In Memoriam

Barbara Ann Rowan

Barbara Ann Rowan made history and will always be celebrated.

At 32, she joined the U.S. attorney’s office for the Southern District of New York, making her the first Black female prosecutor. In 1974, she joined the staff of the House ethics committee’s “Koreagate” investigation looking into Korean influence-peddling in Congress.
Ms. Rowan then served as an assistant director of the Federal Trade Commission. In 1980, she founded an investigative consulting firm, Rowan Associates. She is survived by her husband, Harold W. Gossett II, a retired F.B.I. agent.

Barbara Ann Rowan
Courtesy of the Rowan family and NY Courtesy of the Rowan family and NY Timesbarbara-ann-rowan
Courtesy of the Matthew J. Maher and NY Times

Charles E. Freeman

NBPA Offers Its Deepest Condolences to the family and friends of former Illinois Supreme Court Chief Justice Charles E. Freeman. He was the only African American ever elected to the Illinois Supreme Court.

Charles E. Freeman was born in December 1933 in Richmond, Virginia. He received his bachelor’s degree from Virginia Union University in 1954 and a law degree from John Marshall Law School in 1962. Justice Freeman became an appellate judge in 1986 and a state Supreme Court justice in 1990. He was the first African American to serve on the Illinois Supreme Court. In 1997, he ascended to the position of chief justice and was the first and only African American to do so. Justice Freeman remained on the bench after stepping down as Chief Justice and continued to author opinions. He retired from the State Supreme Court in 2018.

Judge Damon Keith


He authored landmark rulings on American civil liberties in the Detroit area and the Sixth Circuit establishing precedence for the United States at large.  He made it his business to stand up for what was just.

As a senior United States Circuit Court Judge in the Sixth Circuit, he made sure his voice would be heard over the last 50 years on the federal bench. Justice knew Judge Keith quite well. As a pillar of justice, Wayne State opened the Damon Keith Center for Civil Rights in 2011.

He was one of the first and longest serving black judges in the nation. He served under 10 presidents. His legacy will live on in many ways, but I am happy that my son and I will carry on Judge Keith’s name and we will keep his valuable wisdom with us at all times.

Rest in heaven peacefully, Judge.
Damon Keith Griffin, Sr.

Albom, Mitch. Detroit Free Press

J. Patricia Smoot

Patricia began her career as a prosecutor in June 1994. Under Eric Holder, Patricia served as an Assistant United States Attorney until November 2002. In that post, she served as a trial attorney, deputy chief of the misdemeanor section, senior attorney of the sex offense division, and eventually director of professional development.

In December 2002, Patricia became Deputy State’s Attorney for Prince George’s County, where she oversaw the Juvenile and District Court Divisions, the Domestic Violence Unit, and the Sex Offense and Child Abuse Unit.

Patricia joined the United States Parole Commission (USPC) in November 2010. She was appointed by President Barak Obama to serve as Chairperson of the Commission in 2015. As Chairperson, Patricia worked to establish the USPC Mental Health Docket, which provides non-violent criminal offenders who have mental health disorders with an alternative to incarceration. The program offers mentoring services, job training, and patient treatment opportunities.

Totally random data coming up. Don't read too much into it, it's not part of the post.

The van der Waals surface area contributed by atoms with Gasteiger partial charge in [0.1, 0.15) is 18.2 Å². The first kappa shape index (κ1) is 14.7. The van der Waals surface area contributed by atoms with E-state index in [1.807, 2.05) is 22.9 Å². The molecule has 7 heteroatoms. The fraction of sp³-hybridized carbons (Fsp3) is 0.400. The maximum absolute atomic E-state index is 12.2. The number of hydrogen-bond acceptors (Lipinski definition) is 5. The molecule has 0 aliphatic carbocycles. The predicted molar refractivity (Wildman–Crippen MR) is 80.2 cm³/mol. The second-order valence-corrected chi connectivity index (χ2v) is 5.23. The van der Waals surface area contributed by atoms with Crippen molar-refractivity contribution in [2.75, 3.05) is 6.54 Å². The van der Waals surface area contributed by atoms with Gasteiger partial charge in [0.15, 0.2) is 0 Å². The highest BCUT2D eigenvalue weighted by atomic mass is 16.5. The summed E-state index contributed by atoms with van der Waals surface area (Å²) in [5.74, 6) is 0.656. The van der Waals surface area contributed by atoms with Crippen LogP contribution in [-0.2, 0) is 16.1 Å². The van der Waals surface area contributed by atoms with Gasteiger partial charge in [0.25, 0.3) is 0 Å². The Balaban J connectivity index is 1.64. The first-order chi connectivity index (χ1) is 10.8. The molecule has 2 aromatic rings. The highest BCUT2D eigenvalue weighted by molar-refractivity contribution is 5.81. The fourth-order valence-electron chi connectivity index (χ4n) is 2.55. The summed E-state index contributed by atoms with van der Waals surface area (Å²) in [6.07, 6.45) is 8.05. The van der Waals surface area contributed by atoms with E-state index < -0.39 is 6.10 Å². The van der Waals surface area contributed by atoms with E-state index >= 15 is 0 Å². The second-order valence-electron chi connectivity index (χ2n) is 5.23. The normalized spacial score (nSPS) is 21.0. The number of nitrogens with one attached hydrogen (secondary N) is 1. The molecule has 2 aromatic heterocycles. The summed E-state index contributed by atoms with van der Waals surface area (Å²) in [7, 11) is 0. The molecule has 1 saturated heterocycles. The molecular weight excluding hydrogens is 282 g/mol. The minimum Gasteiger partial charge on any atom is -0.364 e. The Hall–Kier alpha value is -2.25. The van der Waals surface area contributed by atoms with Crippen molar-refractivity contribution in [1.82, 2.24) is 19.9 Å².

Patricia obtained her Bachelor of Arts in English and Sociology with a concentration in Legal Studies from Bucknell University. She obtained her Juris Doctorate from Columbus School of Law, Catholic University of America.

Known by her NBPA family as “Trish” or “Smootie Smoot”. Trish was a gracious advocate, and was well respected in the legal community. Aside from her professional accomplishments, she also was responsible for mentoring attorneys and women in law enforcement. “Smootie Smoot” was often the life of the party. She served the NBPA admirably as the Eastern Regional Director, under past president Bruce Brown. She also frequently served as our “Social Director.” Her expressive faces, beaming smile, and infectious laugh made her a hit with everyone she met. Always down for a good time and a good laugh, “Smootie Smoot” demanded that all around her were having a good time as well. She would not allow anyone to be a stranger, but instead welcomed everyone into the NBPA family. Cut from a different cloth, she is gone too soon and will be sorely missed.

In addition to her stellar career, Patricia was beloved by her family and friends. She was known for her kind and bubbly personality, and her desire to offer mentorship to those in need.  She is survived by her husband, son, and daughter. We offer them our love and prayers throughout this difficult time.

Darryl Stewart

Darryl worked with us tirelessly to recruit and train upcoming prosecutors. On Saturday morning (4/14/18) he passed in Cleveland, Ohio, his home town where he met with many of you when he attended our last NPBA conference. He was given the Lifetime Achievement Award recently in February 2018. Thanks for your continued prayers for his family.

It is with a heavy heart that we inform you of the passing of our dear member and stalwart in the NBPA community, Darryl A. Stewart.

Darryl was a retired AUSA for the Middle District of Tennessee and was a friend and mentor to us all. His achievements were most recently honored by the Napier-Looby Bar Foundation. Darryl’s biography for the Z. Alexander Looby Lifetime Achievement Award is attached here.

Click to download the NBPA’s Proclamation declaring April 14, The Darryl A. Stewart Day of Service, Mentorship, and Fun.

Feel free to share your memories or express condolences at!/Obituary

Read the Tennessee Tribune article here.